Approaches to learning and development (L&D) are constantly evolving in keeping with evolving tools and expectations. Although before the events of this year, educators and knowledge professionals arguably, at least felt more able to control, influence and grow with the changes. 94% of L&D professionals have recently reported they have had to change their L&D strategy in response to the COVID-19 pandemic, and another 59% thought their organisation’s adoption of digital learning was immature given the developments. L&D have had some advantages in their court for a while; technological tools and platforms opened up doors for sharing information immediately and internationally, for creating more dynamic materials, and for creating different paths for learners to follow that suit their own personal approaches and needs.

But L&D spans a huge area and depending on your focus you’ll no doubt be facing a myriad of different yet equally complex challenges today. Perhaps the biggest shared one though, being how to engage your audience. An audience who you now predominantly have to access via a screen. The pressure is on to keep materials relevant and interesting yet easy to digest, that learners can take away with them and apply in their everyday lives once they shut their laptops.

For a while, people responsible for L&D have needed to get even more creative in how they reach their audiences, who are becoming even more overwhelmed, distracted, and unfulfilled in their relationship with learning. Gen Z smartphone users unlock their devices on average 79 times a day. Office workers are interrupted every 11 minutes. Only 26% of employees strongly agree they learn or do something interesting each day. But, actually, it would be wrong to regard these as hinderances to the learning process. Gen Z may be untethered and online, but they are also an incredibly passionate and aware generation. Office workers may be short on time, but bite sized learning is proven to lead to 20% better knowledge retention. The circumstances of the last few months, although initially a shock, could now be the call to action for schools, organisations, and companies to enhance their offering – whether for the remote student, remote employee or apprentice – in order to appeal to what the modern learner is looking to attain from the experience. We are all looking at opportunities to react in order to pull audiences back in, nurture commitment to courses, and improve learning transfer rates.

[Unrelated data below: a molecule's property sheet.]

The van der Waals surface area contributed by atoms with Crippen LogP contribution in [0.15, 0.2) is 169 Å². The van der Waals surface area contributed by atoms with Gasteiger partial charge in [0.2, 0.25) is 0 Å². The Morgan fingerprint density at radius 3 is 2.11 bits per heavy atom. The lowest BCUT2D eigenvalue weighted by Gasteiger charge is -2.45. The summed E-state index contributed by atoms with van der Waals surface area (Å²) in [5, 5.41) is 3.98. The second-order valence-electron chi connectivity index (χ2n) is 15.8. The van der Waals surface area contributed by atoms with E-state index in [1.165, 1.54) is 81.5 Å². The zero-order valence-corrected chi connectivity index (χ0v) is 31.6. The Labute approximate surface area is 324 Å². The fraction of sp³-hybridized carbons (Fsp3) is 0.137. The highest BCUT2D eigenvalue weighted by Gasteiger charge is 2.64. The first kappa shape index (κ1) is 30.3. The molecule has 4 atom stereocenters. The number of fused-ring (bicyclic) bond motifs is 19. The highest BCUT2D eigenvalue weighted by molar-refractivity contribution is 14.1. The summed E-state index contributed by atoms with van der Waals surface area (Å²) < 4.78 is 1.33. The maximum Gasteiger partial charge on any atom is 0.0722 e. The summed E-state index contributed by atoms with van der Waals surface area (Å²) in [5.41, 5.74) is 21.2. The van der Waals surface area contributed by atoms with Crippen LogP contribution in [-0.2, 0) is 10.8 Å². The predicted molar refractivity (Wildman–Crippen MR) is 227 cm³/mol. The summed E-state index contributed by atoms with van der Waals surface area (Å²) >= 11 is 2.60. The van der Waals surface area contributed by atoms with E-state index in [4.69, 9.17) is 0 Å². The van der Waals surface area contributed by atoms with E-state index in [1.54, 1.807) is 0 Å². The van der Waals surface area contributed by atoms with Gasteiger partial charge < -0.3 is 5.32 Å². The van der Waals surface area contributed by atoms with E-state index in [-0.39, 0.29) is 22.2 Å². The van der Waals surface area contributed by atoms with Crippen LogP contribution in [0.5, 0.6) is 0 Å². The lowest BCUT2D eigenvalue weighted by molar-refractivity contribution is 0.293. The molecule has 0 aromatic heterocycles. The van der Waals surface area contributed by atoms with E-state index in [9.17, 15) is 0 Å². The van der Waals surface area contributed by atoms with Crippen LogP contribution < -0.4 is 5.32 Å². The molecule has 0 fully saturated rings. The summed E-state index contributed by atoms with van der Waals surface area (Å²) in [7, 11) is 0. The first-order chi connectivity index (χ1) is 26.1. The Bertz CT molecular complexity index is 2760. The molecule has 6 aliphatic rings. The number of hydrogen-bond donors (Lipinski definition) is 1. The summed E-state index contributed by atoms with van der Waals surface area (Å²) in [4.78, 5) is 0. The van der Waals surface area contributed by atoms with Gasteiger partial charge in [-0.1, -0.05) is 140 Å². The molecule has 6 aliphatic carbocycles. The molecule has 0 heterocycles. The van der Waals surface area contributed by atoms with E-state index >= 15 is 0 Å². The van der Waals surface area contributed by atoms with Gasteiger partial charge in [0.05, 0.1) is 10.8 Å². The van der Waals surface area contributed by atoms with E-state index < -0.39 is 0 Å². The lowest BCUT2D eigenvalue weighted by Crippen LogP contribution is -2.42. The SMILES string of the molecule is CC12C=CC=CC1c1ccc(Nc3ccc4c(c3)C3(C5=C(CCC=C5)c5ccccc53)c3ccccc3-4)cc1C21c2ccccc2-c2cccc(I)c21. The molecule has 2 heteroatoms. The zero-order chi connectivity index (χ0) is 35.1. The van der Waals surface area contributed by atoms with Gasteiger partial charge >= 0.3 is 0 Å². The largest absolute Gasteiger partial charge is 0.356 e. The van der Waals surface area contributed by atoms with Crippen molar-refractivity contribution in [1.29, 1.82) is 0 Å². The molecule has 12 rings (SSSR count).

Join us over the next few weeks as we take a closer look at the current state of education, learning and development, understanding recent experiences and assessing new approaches across 3 distinct areas: classroom based learning, higher education, and workplace development.